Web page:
24-Jun-2003 The Solar and Heliospheric Observatory (SOHO) spacecraft
expects to experience a blackout in the transmission of its scientific
data during the week of 22 June 2003. This is estimated to last for
about two and a half to three weeks.
Engineers are predicting this problem after detecting a malfunction in
the pointing mechanism of the satellite's high-gain antenna (HGA),
which is used to transmit the large amounts of data from SOHO's
scientific observations to Earth.
The SOHO spacecraft is operating as safely as before the problem
occurred. Its low gain antenna, which does not need to be pointed in a
specific direction (omni-directional), will be used to control the
spacecraft and monitor both spacecraft and instrument health and safety.
The anomaly in pointing the high-gain antenna was recently discovered
when engineers detected a discrepancy between the commanded and
measured antenna position. In normal conditions, the antenna must be
able to move along two axes, vertical and horizontal. The horizontal
movement was no longer taking place properly. The problem is probably
due to a malfunction in the motor or gear assembly that steers the
SOHO is located 1.5 million kilometers from Earth, slowly orbiting
around the First Lagrangian point, where the combined gravity of the
Earth and the Sun keep SOHO in an orbit locked to the Sun-Earth line.
To transmit data, the SOHO high-gain antenna must rotate to have the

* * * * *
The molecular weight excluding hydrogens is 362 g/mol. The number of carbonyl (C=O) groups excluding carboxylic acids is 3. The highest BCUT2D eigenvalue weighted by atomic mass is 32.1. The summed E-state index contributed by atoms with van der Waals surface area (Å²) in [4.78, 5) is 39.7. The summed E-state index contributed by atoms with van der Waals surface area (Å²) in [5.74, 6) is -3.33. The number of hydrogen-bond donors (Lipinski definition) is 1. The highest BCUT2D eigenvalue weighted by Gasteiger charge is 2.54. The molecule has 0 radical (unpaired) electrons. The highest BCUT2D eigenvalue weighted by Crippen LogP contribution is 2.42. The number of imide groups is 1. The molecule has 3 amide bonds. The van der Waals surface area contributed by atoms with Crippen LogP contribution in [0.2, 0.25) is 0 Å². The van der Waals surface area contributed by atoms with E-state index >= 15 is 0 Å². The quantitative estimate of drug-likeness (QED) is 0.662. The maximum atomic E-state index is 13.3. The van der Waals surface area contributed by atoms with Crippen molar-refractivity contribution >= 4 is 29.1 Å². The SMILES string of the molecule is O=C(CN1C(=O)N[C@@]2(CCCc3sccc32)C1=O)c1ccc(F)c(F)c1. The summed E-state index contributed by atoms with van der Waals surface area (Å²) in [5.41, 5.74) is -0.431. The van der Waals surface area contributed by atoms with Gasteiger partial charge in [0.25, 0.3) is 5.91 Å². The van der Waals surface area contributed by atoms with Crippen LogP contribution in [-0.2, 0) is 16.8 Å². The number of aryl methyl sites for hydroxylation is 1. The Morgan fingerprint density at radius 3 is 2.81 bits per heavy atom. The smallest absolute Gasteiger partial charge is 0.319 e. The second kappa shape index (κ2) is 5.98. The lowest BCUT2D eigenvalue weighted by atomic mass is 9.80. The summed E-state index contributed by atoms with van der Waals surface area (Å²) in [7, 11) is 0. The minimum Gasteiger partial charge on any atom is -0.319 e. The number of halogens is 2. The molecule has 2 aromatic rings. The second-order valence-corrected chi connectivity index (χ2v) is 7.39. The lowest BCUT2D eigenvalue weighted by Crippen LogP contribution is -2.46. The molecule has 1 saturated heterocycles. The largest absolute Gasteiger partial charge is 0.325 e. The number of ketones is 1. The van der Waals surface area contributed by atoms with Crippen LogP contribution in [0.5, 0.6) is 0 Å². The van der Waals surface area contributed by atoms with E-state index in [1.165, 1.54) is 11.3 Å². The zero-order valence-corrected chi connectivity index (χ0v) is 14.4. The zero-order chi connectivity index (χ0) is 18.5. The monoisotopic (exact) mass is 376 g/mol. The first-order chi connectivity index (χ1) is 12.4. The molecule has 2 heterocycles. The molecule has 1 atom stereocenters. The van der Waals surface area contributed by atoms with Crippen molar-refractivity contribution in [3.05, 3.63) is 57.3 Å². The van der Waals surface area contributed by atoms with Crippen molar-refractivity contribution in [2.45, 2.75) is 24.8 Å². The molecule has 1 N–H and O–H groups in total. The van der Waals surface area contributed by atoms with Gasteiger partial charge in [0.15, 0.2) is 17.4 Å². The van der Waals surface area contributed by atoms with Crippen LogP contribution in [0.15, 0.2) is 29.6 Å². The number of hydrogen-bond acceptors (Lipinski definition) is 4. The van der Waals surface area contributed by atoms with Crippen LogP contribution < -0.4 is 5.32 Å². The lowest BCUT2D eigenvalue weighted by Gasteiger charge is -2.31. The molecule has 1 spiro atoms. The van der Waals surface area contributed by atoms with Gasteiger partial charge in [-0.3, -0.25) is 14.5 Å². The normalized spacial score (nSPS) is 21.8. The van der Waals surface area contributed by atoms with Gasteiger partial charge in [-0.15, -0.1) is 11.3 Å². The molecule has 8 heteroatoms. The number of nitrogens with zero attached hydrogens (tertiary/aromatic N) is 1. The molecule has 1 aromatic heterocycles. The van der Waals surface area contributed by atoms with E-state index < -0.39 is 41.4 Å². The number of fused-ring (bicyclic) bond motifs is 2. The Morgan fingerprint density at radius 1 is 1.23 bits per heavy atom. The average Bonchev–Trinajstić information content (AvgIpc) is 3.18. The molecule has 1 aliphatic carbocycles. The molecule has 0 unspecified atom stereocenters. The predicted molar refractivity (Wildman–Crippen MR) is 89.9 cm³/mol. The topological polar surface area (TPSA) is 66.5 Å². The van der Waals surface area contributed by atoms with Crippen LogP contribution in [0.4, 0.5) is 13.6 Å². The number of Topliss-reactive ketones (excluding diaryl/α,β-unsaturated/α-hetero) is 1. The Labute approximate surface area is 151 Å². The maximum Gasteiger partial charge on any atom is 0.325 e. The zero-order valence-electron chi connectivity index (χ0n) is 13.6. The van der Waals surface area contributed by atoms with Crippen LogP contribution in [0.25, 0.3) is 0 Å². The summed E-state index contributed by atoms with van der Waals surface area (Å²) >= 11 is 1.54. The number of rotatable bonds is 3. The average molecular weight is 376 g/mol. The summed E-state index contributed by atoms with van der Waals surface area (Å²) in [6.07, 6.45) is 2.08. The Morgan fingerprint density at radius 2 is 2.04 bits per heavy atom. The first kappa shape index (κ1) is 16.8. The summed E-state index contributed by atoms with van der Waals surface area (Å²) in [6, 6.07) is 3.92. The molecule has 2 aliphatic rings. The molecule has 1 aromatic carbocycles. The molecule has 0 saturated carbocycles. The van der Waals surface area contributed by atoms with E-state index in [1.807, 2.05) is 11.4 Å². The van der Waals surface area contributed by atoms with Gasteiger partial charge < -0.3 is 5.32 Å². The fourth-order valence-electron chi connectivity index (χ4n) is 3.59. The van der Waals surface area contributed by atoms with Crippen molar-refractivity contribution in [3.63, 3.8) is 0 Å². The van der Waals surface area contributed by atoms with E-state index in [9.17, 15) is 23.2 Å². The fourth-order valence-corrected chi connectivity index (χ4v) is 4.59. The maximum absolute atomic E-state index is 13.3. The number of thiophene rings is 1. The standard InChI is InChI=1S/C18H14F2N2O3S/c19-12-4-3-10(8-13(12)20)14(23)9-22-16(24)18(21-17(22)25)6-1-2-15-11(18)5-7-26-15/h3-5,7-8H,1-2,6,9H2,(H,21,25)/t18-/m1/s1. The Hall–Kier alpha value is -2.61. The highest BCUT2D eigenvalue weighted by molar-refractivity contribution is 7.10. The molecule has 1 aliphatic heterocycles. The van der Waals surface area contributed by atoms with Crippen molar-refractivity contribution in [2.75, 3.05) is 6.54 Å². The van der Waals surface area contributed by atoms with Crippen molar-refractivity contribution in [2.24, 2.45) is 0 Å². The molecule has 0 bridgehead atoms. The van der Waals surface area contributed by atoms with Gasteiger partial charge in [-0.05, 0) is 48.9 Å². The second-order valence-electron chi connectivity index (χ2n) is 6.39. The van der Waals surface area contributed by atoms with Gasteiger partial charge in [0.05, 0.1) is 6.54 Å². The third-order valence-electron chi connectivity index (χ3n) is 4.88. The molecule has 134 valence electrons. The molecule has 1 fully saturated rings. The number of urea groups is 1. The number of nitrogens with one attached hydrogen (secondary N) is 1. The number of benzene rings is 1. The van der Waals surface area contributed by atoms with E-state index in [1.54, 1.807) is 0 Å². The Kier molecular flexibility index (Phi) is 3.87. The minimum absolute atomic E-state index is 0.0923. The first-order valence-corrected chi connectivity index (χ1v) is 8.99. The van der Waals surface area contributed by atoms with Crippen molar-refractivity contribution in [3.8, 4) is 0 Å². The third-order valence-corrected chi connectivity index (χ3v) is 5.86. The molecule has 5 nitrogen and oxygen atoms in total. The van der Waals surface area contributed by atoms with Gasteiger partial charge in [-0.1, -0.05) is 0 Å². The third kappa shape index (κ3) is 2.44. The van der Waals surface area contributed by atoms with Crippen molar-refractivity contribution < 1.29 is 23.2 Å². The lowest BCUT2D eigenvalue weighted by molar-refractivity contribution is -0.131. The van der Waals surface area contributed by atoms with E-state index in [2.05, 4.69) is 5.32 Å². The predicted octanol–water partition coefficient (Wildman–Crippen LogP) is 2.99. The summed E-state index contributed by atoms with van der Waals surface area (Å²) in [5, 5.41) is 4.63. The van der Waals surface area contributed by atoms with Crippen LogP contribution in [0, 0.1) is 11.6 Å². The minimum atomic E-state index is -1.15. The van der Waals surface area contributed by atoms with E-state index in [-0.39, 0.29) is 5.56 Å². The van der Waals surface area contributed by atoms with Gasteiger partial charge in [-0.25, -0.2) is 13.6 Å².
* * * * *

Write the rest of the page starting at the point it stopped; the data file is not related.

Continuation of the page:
Earth constantly in its field of view as the spacecraft and the Earth
progress in their respective orbits.
If the problem is not solved, the Earth will be left outside the HGA
beam on a periodic basis, with similar blackouts occurring every three
ESA and NASA engineers are currently assessing several options to
recover the situation, or minimise the scientific data loss.
For the purposes of my posts here, I'll still be able to provide the
majority of information. I'll be able to report geomagnetic activity,
solar wind data, and solar flare data. None of the current data
information will be affected. What will be affected is the forecast
information, and possibly information about whether or not a coronal
hole is there. Coronal holes show up in the extreme UV images SOHO
provides. Since UV light in this frequency range is blocked by the
ozone layer, these images can't obtained from the ground. The TRACE
(Transition Region and Coronal Explorer) satellite gathers data in the
UV range, but it doesn't provide the same kind of images that SOHO does.